Want Your People To Work Inspired? Be An Un-Leader

For many people, work is just a job. A way to pay the bills. A trudge to the next weekend. A no-fun way to mark days off the calendar. After all, they seem to think, that’s why it’s called “work.”

It doesn’t have to be that way. Seriously. It really is possible to create an atmosphere where people are not merely “satisfied” with their employment, they are energized and even inspired.

That’s what you find at Kronos Incorporated, a global provider of workforce management cloud solutions. Every day, Kronos serves more than 40 million people across 35,000 organizations in more than 100 countries. Among its many distinctions, the company’s best practices have been recognized as one of Glassdoor’s 100 Best Places to Work.

The vigilantly managed Kronos culture produces enviable performance as measured by recruitment, retention, customer satisfaction, innovation, and overall performance.

None of this came without a few bumps along the road. The journey is chronicled by CEO Aron Ain in WorkInspired: How to Build an Organization Where Everyone Loves to Work.

Ain talked with me about the principles and practices that have made his company a showcase of employee engagement.

Rodger Dean Duncan: Early in your tenure as CEO, your company had decent employee engagement scores but was having trouble attracting and retaining the best people. How did that wake-up call affect your focus as a leader?

Aron Ain: When I became Kronos CEO in 2005, our engagement scores were about on par with other global technology companies. We were average, middle of the pack. But who wants to be average? Other companies were winning those “best company to work for” awards—so why couldn’t we? I knew building a workplace where employees felt fully engaged, inspired, and supported would allow us to create better products and deliver better services for our customers. That would lead to great business outcomes.

Our journey gained momentum in 2010 with the hiring of a seasoned, quantitative-minded executive to head up human resources. We partnered by codifying our culture, branding it, enhancing our benefits, and taking many other steps discussed in my book. I also focused with new vigor on my own leadership behaviors, modeling values that mattered to employees—like transparency, trust, and humility. The results and progress to date are considerable, as reflected in our high engagement scores—yet we are by no means perfect. We continue to work hard on improving our culture and enhancing our attractiveness as an employer.

Duncan: A lot of C-suite executives talk about organizational culture. What does culture mean to you and what do you see as a leader’s role in reinforcing cultural norms implied in an organization’s values?

Ain: Creating an inspiring place to work is not something a CEO should delegate—and I don’t. Our corporate culture starts with me. We’ve branded our culture WorkInspiredand define it around three core competencies: character, competence, and collaboration. These competencies correspond to a number of specific behaviors we want employees—or Kronites, as we call each other—to adopt in their daily work. The more Kronites exhibit these behaviors, the more we can inspire innovation and the better we can serve our customers. It’s no coincidence that at the same time our global employee engagement scores increased our revenue nearly tripled.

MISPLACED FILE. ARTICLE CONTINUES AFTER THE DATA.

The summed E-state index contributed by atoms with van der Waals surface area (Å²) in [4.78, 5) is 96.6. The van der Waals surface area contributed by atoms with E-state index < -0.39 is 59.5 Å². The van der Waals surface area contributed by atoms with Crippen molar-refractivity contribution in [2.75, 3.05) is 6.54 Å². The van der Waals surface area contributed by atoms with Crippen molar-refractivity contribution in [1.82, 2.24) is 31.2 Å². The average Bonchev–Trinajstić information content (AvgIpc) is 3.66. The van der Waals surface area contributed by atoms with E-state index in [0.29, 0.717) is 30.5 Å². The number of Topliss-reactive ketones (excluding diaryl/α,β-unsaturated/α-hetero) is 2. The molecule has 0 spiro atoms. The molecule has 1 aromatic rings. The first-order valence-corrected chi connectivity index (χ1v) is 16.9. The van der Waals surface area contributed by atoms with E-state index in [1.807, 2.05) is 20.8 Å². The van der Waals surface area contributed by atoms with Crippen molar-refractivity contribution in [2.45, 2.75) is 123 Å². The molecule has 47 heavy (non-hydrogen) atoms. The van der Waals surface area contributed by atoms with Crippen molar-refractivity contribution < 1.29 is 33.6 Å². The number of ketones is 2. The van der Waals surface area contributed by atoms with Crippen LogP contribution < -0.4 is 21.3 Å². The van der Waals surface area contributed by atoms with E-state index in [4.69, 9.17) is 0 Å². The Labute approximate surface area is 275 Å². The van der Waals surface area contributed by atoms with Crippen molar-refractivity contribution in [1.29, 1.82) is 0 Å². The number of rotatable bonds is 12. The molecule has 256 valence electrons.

Leaders at all levels play a critical role in reinforcing a strong culture. If you don’t live the culture, modeling it enthusiastically for others, how can you expect employees to buy into it? I strive to behave each day in ways that inspire employees to love where they work—by showing humility, trusting others, over-communicating, making time to connect personally with employees, having fun at work, projecting a sense of authenticity, and so on. Whether you run an organization of 500,000 or manage a team of five, you’re the culture’s chief caretaker and proponent.

Duncan: You use the term “Un-Leader.” What kind of behaviors should we expect to see an Un-Leader exhibit?

Ain: Un-leaders are humble. They put employees first. They downplay the status that comes with their titles, preferring to put team members on the same level as they are. They show basic respect. They admit when they don’t know the answer to a question. They solicit feedback. All of this is not to suggest that Un-Leaders are “people pleaser” types who shrink from making tough decisions. Quite the contrary: Un-leaders know how to step up and exert their will when they need to. On a deeper level, though, they understand that real power and influence come not from status and a sense of superiority, but from the affection, admiration, and respect we’re able to engender in our team members. Un-Leaders get results by inspiring others to pull together as a team and put out their best work all the time.

Duncan: What advice do you have for people who seem to define themselves by their professional titles?

Ain: I would respectfully suggest that they take a step back and put their titles in perspective. Is this really how they want to define themselves? Is a title ultimately what you want to be known for? And does a focus on title and status really inspire people to work their hardest for you and your customers? I argue that doing away with some of the psychological distance that titles create will produce even better results for everyone.

As an experiment, try forgetting about your title and behaving with more humility for a day or a week. Listen to employees more. Grab lunch or coffee with employees you don’t know well. Solicit their opinions. Admit you don’t know something. Above all, listen. See how people react. See how you feel as a leader. If you like the results, keep doing it. I’m not suggesting that a more egoless style is the only correct way to lead. There are many paths to success.

Duncan: Kibitzing, you suggest, is an important ingredient in a user-friendly work environment. What does kibitzing look and sound like in day-to-day practice?